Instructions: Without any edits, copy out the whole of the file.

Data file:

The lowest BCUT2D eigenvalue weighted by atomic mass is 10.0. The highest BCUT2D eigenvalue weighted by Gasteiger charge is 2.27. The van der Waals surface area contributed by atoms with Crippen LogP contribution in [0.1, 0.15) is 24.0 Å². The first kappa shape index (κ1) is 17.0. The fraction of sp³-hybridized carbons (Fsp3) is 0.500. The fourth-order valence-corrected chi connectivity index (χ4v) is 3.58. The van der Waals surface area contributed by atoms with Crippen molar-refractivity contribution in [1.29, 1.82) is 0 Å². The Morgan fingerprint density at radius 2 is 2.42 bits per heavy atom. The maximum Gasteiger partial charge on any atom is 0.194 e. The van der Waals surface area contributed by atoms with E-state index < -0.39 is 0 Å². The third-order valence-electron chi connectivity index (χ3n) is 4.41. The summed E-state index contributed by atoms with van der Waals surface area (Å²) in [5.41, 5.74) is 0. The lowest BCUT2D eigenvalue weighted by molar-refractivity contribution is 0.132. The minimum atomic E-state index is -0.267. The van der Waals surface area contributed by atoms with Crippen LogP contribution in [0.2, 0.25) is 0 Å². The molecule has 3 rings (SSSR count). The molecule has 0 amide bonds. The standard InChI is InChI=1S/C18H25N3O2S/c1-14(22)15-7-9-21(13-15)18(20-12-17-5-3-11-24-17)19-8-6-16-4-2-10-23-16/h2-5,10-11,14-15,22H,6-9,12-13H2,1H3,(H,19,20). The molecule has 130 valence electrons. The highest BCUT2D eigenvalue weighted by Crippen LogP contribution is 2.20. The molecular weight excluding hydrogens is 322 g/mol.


The lowest BCUT2D eigenvalue weighted by atomic mass is 10.0. The highest BCUT2D eigenvalue weighted by Gasteiger charge is 2.27. The van der Waals surface area contributed by atoms with Crippen LogP contribution in [0.1, 0.15) is 24.0 Å². The first kappa shape index (κ1) is 17.0. The fraction of sp³-hybridized carbons (Fsp3) is 0.500. The fourth-order valence-corrected chi connectivity index (χ4v) is 3.58. The van der Waals surface area contributed by atoms with Crippen molar-refractivity contribution in [1.29, 1.82) is 0 Å². The Morgan fingerprint density at radius 2 is 2.42 bits per heavy atom. The maximum Gasteiger partial charge on any atom is 0.194 e. The van der Waals surface area contributed by atoms with E-state index < -0.39 is 0 Å². The third-order valence-electron chi connectivity index (χ3n) is 4.41. The summed E-state index contributed by atoms with van der Waals surface area (Å²) in [5.41, 5.74) is 0. The lowest BCUT2D eigenvalue weighted by molar-refractivity contribution is 0.132. The minimum atomic E-state index is -0.267. The van der Waals surface area contributed by atoms with Crippen LogP contribution in [0.2, 0.25) is 0 Å². The molecule has 3 rings (SSSR count). The molecule has 0 amide bonds. The standard InChI is InChI=1S/C18H25N3O2S/c1-14(22)15-7-9-21(13-15)18(20-12-17-5-3-11-24-17)19-8-6-16-4-2-10-23-16/h2-5,10-11,14-15,22H,6-9,12-13H2,1H3,(H,19,20). The molecule has 130 valence electrons. The highest BCUT2D eigenvalue weighted by Crippen LogP contribution is 2.20. The molecular weight excluding hydrogens is 322 g/mol.